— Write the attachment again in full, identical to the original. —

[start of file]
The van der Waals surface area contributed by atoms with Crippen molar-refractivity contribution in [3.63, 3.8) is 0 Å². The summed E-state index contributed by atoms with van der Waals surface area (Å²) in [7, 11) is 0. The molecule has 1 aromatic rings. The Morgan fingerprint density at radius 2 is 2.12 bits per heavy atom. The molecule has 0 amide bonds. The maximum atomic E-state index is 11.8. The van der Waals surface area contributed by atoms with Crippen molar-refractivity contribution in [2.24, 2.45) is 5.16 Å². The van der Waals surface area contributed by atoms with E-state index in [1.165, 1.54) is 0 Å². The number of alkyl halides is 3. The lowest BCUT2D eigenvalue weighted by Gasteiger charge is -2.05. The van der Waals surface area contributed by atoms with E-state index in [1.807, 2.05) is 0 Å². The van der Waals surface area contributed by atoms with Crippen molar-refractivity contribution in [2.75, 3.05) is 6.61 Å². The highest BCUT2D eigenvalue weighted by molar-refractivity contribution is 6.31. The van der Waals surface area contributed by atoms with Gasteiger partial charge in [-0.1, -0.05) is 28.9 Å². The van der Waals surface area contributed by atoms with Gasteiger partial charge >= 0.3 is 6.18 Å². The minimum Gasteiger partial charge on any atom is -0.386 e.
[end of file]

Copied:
The van der Waals surface area contributed by atoms with Crippen molar-refractivity contribution in [3.63, 3.8) is 0 Å². The summed E-state index contributed by atoms with van der Waals surface area (Å²) in [7, 11) is 0. The molecule has 1 aromatic rings. The Morgan fingerprint density at radius 2 is 2.12 bits per heavy atom. The molecule has 0 amide bonds. The maximum atomic E-state index is 11.8. The van der Waals surface area contributed by atoms with Crippen molar-refractivity contribution in [2.24, 2.45) is 5.16 Å². The van der Waals surface area contributed by atoms with E-state index in [1.165, 1.54) is 0 Å². The number of alkyl halides is 3. The lowest BCUT2D eigenvalue weighted by Gasteiger charge is -2.05. The van der Waals surface area contributed by atoms with E-state index in [1.807, 2.05) is 0 Å². The van der Waals surface area contributed by atoms with Crippen molar-refractivity contribution in [2.75, 3.05) is 6.61 Å². The highest BCUT2D eigenvalue weighted by molar-refractivity contribution is 6.31. The van der Waals surface area contributed by atoms with Gasteiger partial charge in [-0.1, -0.05) is 28.9 Å². The van der Waals surface area contributed by atoms with Gasteiger partial charge >= 0.3 is 6.18 Å². The minimum Gasteiger partial charge on any atom is -0.386 e.